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Statistics Canada noted 11.2 per cent of nurses holding down jobs in July were off sick for at least part of a week.

“One of the ways hospitals and clinics can respond to absences and unmet labour demand is by scheduling more employees to work extra hours. In July 2022, the proportion of nurses working paid overtime was at its highest level for the month of July since comparable data became available in 1997,” noted Statistics Canada.

More than one in five nurses on the job were overtime in July just to keep operations in hospitals running. In many cases, emergency rooms or other services at hospitals had to suffer a reduction in hours opens due to the lack of nurses.

Truckers And Nurses Are In High Demand As Retiring Workers Shrink The Labour Pool

Cathryn Hoy, president of the Ontario Nurses’ Association, says the big challenge is finding younger workers to replace the retirees.

“It’s a huge problem right now, because we’ve had so many that have retired unexpectedly,” she said, citing the pandemic, working conditions and a wage dispute with Canada’s largest province.

Truckers, too, are a hot commodity in Canada. 

The transportation industry is grappling with that severe worker shortage, both because of the pandemic-driven frenzy for more goods and due to retirements.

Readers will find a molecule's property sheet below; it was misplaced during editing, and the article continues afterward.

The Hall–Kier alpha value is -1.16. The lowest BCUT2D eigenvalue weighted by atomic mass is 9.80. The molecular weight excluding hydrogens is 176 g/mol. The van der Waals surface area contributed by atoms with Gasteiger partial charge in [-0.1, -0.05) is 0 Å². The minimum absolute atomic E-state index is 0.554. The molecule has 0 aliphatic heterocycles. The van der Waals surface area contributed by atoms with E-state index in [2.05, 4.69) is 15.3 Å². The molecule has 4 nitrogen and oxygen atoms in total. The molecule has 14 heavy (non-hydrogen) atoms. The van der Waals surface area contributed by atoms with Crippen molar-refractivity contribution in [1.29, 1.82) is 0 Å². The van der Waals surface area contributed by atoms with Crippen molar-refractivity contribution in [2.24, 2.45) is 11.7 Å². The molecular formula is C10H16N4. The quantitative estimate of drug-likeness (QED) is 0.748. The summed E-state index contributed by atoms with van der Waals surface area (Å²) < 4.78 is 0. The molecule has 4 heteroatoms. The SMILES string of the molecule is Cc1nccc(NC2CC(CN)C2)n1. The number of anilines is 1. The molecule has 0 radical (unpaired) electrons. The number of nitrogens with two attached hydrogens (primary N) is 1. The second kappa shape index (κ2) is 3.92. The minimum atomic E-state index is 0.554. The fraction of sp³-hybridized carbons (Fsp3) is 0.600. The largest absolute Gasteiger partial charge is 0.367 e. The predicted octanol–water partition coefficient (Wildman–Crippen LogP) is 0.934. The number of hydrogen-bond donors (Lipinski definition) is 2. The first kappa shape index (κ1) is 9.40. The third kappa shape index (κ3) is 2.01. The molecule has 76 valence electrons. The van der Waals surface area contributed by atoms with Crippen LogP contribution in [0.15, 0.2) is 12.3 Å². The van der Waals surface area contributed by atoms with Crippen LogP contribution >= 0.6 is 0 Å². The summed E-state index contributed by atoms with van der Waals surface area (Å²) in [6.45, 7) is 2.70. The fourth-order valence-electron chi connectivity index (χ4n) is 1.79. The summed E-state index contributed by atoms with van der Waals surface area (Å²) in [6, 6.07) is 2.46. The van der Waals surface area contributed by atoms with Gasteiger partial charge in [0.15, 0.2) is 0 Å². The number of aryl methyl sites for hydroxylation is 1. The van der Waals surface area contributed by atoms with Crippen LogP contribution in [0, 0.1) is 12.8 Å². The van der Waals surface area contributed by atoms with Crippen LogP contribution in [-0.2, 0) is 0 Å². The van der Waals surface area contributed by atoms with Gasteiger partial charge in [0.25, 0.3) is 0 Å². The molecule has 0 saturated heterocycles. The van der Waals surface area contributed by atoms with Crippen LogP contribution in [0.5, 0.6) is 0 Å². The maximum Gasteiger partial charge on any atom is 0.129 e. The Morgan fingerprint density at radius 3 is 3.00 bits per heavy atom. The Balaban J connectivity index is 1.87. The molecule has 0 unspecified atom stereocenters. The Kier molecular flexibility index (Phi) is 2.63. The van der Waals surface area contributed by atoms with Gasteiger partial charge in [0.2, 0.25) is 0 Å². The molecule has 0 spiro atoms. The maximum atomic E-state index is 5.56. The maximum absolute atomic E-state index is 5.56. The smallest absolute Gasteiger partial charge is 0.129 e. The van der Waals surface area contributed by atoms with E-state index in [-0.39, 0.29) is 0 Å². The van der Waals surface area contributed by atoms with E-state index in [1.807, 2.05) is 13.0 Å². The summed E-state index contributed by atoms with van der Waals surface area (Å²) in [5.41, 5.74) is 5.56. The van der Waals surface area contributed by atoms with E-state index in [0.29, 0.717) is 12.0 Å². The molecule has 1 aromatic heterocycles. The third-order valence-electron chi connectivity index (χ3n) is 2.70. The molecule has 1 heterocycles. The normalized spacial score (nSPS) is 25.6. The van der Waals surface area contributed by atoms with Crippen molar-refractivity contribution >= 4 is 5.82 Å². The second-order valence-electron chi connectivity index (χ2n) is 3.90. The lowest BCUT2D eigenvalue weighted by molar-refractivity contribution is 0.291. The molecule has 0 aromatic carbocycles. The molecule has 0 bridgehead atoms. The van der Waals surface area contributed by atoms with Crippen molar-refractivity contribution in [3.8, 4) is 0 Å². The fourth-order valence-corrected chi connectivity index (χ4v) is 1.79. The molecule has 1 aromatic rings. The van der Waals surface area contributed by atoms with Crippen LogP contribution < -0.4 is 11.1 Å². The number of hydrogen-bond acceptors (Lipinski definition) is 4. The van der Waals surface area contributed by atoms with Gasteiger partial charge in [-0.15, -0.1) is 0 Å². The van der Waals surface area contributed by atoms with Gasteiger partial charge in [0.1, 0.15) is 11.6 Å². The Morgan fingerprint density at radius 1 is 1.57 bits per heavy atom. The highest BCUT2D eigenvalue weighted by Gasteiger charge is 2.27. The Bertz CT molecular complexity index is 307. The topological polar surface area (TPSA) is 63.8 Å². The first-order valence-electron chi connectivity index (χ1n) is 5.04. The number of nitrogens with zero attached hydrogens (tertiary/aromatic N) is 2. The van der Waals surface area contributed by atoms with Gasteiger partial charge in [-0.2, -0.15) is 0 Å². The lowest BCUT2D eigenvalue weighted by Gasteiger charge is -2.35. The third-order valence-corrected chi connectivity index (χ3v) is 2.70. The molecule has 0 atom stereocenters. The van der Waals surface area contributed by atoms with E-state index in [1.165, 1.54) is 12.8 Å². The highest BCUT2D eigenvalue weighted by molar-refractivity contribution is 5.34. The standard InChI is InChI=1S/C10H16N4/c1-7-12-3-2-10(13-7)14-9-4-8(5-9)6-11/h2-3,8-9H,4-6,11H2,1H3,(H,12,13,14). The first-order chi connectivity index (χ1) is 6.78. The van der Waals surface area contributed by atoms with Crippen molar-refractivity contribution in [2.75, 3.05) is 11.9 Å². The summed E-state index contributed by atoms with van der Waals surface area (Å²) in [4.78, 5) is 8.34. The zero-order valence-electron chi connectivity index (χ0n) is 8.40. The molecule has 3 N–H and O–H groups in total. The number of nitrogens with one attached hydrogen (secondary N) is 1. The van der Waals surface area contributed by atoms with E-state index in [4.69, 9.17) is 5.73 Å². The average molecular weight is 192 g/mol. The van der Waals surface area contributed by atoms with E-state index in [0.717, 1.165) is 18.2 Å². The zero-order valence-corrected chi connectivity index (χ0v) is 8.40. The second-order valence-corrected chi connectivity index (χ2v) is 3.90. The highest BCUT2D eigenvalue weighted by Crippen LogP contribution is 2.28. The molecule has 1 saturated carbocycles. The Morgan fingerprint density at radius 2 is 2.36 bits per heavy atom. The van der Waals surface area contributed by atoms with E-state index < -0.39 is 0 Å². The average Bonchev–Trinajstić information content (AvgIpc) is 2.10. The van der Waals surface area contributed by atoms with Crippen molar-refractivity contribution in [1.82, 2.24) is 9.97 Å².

“More and more drivers are aging and therefore retiring or contemplating different lifestyle,” said Tony Reeder, owner of Trans-Canada College, a career college that trains transport truck drivers.

At the same time, demand is booming from trucking companies, many of which take on student drivers for on-the-job training courses and then hire them outright as soon as they are fully licensed, said Reeder.

Faced with this paucity of people to fill positions, businesses are increasingly turning to immigration as a solution to their labour shortage woes.

Economic Immigration Offers Hope To Foreign Nationals And Canadian Employers

Employers hoping to hire a foreign national can avail themselves of this international talent and labour through the Temporary Foreign Worker Program (TFWP), and the International Mobility Program (IMP).

Under normal circumstances, the Global Talent Stream (GTS), a part of the (TFWP), can lead to the granting of Canadian work permits and processing of visa applications within two weeks.

Employers can also bring in foreign nationals to fill available positions through the Express Entry system, which receives immigration applications online.

Applicants who meet eligibility criteria and have a job offer submit an online profile known as an Expression of interest (EOI), under one of three federal immigration programs or a participating provincial immigration program, to the Express Entry Pool.

The candidates’ profiles then are ranked against each other according to a points-based system called the Comprehensive Ranking System (CRS). The highest-ranked candidates are considered for ITAs for permanent residence. Those receiving an ITA must quickly submit a full application and pay processing fees within a delay of 90 days.